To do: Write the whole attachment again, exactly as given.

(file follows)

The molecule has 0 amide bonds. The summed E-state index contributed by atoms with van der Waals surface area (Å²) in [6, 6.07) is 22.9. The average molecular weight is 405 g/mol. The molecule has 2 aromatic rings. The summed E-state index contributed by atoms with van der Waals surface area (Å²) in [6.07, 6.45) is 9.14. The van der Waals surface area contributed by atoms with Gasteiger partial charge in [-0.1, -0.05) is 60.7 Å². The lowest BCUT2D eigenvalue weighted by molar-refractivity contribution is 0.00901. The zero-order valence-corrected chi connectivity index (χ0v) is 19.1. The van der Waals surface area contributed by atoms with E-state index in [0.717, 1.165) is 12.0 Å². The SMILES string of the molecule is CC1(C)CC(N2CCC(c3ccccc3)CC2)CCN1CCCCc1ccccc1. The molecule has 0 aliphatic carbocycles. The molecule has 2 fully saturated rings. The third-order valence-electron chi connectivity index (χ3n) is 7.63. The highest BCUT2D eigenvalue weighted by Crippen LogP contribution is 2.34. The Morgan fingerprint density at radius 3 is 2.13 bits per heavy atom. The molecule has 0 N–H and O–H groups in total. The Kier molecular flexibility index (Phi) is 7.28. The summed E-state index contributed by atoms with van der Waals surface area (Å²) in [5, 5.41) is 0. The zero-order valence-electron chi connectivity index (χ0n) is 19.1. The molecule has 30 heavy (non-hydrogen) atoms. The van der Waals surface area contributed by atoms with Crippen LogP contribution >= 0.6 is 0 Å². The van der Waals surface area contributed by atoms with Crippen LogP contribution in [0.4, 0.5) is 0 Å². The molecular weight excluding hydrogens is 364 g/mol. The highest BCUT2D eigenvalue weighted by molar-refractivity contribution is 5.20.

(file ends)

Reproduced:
The molecule has 0 amide bonds. The summed E-state index contributed by atoms with van der Waals surface area (Å²) in [6, 6.07) is 22.9. The average molecular weight is 405 g/mol. The molecule has 2 aromatic rings. The summed E-state index contributed by atoms with van der Waals surface area (Å²) in [6.07, 6.45) is 9.14. The van der Waals surface area contributed by atoms with Gasteiger partial charge in [-0.1, -0.05) is 60.7 Å². The lowest BCUT2D eigenvalue weighted by molar-refractivity contribution is 0.00901. The zero-order valence-corrected chi connectivity index (χ0v) is 19.1. The van der Waals surface area contributed by atoms with E-state index in [0.717, 1.165) is 12.0 Å². The SMILES string of the molecule is CC1(C)CC(N2CCC(c3ccccc3)CC2)CCN1CCCCc1ccccc1. The molecule has 0 aliphatic carbocycles. The molecule has 2 fully saturated rings. The third-order valence-electron chi connectivity index (χ3n) is 7.63. The highest BCUT2D eigenvalue weighted by Crippen LogP contribution is 2.34. The Morgan fingerprint density at radius 3 is 2.13 bits per heavy atom. The molecule has 0 N–H and O–H groups in total. The Kier molecular flexibility index (Phi) is 7.28. The summed E-state index contributed by atoms with van der Waals surface area (Å²) in [5, 5.41) is 0. The zero-order valence-electron chi connectivity index (χ0n) is 19.1. The molecule has 30 heavy (non-hydrogen) atoms. The van der Waals surface area contributed by atoms with Crippen LogP contribution >= 0.6 is 0 Å². The van der Waals surface area contributed by atoms with Crippen LogP contribution in [0.4, 0.5) is 0 Å². The molecular weight excluding hydrogens is 364 g/mol. The highest BCUT2D eigenvalue weighted by molar-refractivity contribution is 5.20.